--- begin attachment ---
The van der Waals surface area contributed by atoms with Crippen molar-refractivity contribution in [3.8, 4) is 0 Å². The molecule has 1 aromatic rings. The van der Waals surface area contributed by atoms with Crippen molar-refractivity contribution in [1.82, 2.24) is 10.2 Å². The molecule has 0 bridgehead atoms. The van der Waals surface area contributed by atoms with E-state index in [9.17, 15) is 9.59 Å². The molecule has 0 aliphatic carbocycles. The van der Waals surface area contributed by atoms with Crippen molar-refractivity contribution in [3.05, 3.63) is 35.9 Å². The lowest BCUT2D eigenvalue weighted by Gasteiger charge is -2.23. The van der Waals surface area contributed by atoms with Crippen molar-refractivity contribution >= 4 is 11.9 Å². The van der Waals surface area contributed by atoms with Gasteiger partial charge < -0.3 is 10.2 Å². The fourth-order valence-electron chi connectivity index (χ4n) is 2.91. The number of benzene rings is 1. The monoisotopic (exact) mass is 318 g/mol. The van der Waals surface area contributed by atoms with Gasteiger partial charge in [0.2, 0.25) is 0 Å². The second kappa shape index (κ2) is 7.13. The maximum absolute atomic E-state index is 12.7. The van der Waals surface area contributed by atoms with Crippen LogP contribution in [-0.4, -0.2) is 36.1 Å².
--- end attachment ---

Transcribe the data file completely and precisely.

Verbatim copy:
The van der Waals surface area contributed by atoms with Crippen molar-refractivity contribution in [3.8, 4) is 0 Å². The molecule has 1 aromatic rings. The van der Waals surface area contributed by atoms with Crippen molar-refractivity contribution in [1.82, 2.24) is 10.2 Å². The molecule has 0 bridgehead atoms. The van der Waals surface area contributed by atoms with E-state index in [9.17, 15) is 9.59 Å². The molecule has 0 aliphatic carbocycles. The van der Waals surface area contributed by atoms with Crippen molar-refractivity contribution in [3.05, 3.63) is 35.9 Å². The lowest BCUT2D eigenvalue weighted by Gasteiger charge is -2.23. The van der Waals surface area contributed by atoms with Crippen molar-refractivity contribution >= 4 is 11.9 Å². The van der Waals surface area contributed by atoms with Gasteiger partial charge < -0.3 is 10.2 Å². The fourth-order valence-electron chi connectivity index (χ4n) is 2.91. The number of benzene rings is 1. The monoisotopic (exact) mass is 318 g/mol. The van der Waals surface area contributed by atoms with Gasteiger partial charge in [0.2, 0.25) is 0 Å². The second kappa shape index (κ2) is 7.13. The maximum absolute atomic E-state index is 12.7. The van der Waals surface area contributed by atoms with Crippen LogP contribution in [-0.4, -0.2) is 36.1 Å².